Three years isn’t terribly long when it comes to the time a band spends between albums. When you add up the touring, the recording, more touring, some time off and all of the press done in the meantime, three years is practically nothing. Hell, it’s been at least five years between each Nine Inch Nails album. But since Clearlake released their stunning sophomore effort Cedars, we’ve been introduced to Franz Ferdinand, The Futureheads, Bloc Party, The Kaiser Chiefs, The Rakes, Art Brut, Maximo Park, Razorlight, Babyshambles and The Arctic Monkeys. And somehow, the number of bands playing gorgeous, dark British pop with a shoegazer sheen has been drastically reduced. So, if you became distracted, it’s perfectly understandable. But come back to Clearlake, and many of the new new wave UK bands start to look like novelty acts. Their dark psychological narratives are eerily lovely. Their rockers are deceptively crisp, but ultimately brutal. And for three straight albums, they’ve made an extremely strong case for being named the best band in Britain.
Cedars was a ridiculously hard act to follow, and yet, Amber, Clearlake’s third full-length, is up to the task. Citing My Bloody Valentine, Neil Young and Queens of the Stone Age among the varied influences that were poured into this set, the band largely plays up the more rocking aspects of their sound here. The My Bloody Valentine influence, in particular, is prevalent on Amber. Opener “No Kind of Life” is chugging, buzzing rock, much in the tradition of Cedars‘ “Almost the Same,” but noisier, hazier and, vocally, more restrained. While the music is a woozy, distorted maelstrom, Jason Pegg’s vocals are pointed and clear:
You rely on someone else
To make you feel alright
As far as I’m concerned
That’s no kind of life
With only four lines, it’s a minimal statement, though “Good Clean Fun,” Pegg’s so-called first “sexy” song, mines similar ground, opting for denser shoegazer textures and abbreviated, but powerful lyrics. “Finally Free,” meanwhile, displays more of the Neil Young influence, melodically similar to “Cinnamon Girl,” which the band covered on last year’s Wonder If the Snow Will Settle EP. And the adrenaline rush of “Far Away” is a sort of sped-up, garagey take on Ride or Swervedriver.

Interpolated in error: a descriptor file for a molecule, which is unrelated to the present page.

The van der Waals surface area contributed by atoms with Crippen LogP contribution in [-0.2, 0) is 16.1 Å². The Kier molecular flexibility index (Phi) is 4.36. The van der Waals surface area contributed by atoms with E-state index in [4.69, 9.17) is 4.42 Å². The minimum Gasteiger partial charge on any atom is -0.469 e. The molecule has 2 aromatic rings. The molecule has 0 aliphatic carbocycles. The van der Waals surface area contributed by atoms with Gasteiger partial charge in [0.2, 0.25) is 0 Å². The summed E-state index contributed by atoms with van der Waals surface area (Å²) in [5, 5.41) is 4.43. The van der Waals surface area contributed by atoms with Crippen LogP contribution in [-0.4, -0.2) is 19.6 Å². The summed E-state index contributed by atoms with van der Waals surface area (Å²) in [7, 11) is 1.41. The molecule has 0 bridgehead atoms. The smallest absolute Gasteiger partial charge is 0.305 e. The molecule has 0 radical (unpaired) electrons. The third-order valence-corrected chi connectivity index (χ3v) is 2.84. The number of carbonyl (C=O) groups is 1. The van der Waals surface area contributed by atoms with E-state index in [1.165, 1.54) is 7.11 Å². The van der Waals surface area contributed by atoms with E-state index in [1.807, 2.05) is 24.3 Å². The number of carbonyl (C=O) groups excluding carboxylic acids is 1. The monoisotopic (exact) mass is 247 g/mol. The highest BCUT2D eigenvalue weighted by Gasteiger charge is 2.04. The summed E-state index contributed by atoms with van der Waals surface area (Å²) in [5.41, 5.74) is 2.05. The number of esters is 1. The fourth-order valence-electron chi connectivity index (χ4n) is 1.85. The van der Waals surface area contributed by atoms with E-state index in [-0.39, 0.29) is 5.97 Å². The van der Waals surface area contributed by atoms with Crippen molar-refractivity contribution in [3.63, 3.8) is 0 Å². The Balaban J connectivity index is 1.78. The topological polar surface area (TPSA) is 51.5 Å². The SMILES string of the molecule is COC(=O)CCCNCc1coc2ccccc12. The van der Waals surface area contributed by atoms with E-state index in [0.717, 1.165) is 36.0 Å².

The first single off the album, titled “Neon,” almost sounds something like a really beefed-up Stone Roses. For Clearlake to try their hand at something so bluesy and Zeppelin-esque takes some nerve, but, as if there was any doubt, they prove that they even have the most testosterone-fueled hard rock nailed. Glam rock too, come to think of it, as evident on the Gary Glitter-meets-Sonic Youth rocker “Here To Learn,” a mind-melting standout track. And amidst all of these burly rock tunes, there’s not a one that couldn’t be released as a single.
Though the rockers may have immediate appeal, it’s the subtle, quieter songs that keep Amber glued together. In the jangly “It’s Getting Light Outside,” a more lighthearted sound emerges, Pegg crooning lines about late night talks with old friends: “before you know we’ll forget the time/and we’ll turn around and find we’ve talked all night.” “Light” transitions into the exotic title track, a song with more in common with Bjork than British Sea Power, as Pegg’s vivid narration is accompanied by twinkly effects and wheezing cello. And the dreamy “You Can’t Have Me” finds the perfect balance between restrained ambience and soulful pop.
Amber culminates in the raucous dirge, “Widescreen,” in which Pegg confesses: “I’m the first to admit I get used to being unhappy,” suggesting that the band has come a long way since the foggy gloom of Lido. Before long, though, the quiet opening gives way to a noisy, plodding whirlwind, an apt sound to match its suggestive title. And we find that, though Cedars and Amber begin similarly, this album’s end is far more chaotic and uneasy than the sweet ballad “Trees In The City.” Clearlake has let go of any filters that may have held them back before. While the restraint and pressured beauty of Cedars was nothing short of brilliant, the rawer, stylistic jumps of Amber make for an entirely new exploration. There may be a wealth of talent in the UK music scene at the moment, but few match the dizzying heights and artistic leaps displayed on Amber.
Jeff Terich is the founder and editor of Treble. He's been writing about music for 20 years and has been published at American Songwriter, Bandcamp Daily, Reverb, Spin, Stereogum, uDiscoverMusic, VinylMePlease and some others that he's forgetting right now. He's still not tired of it.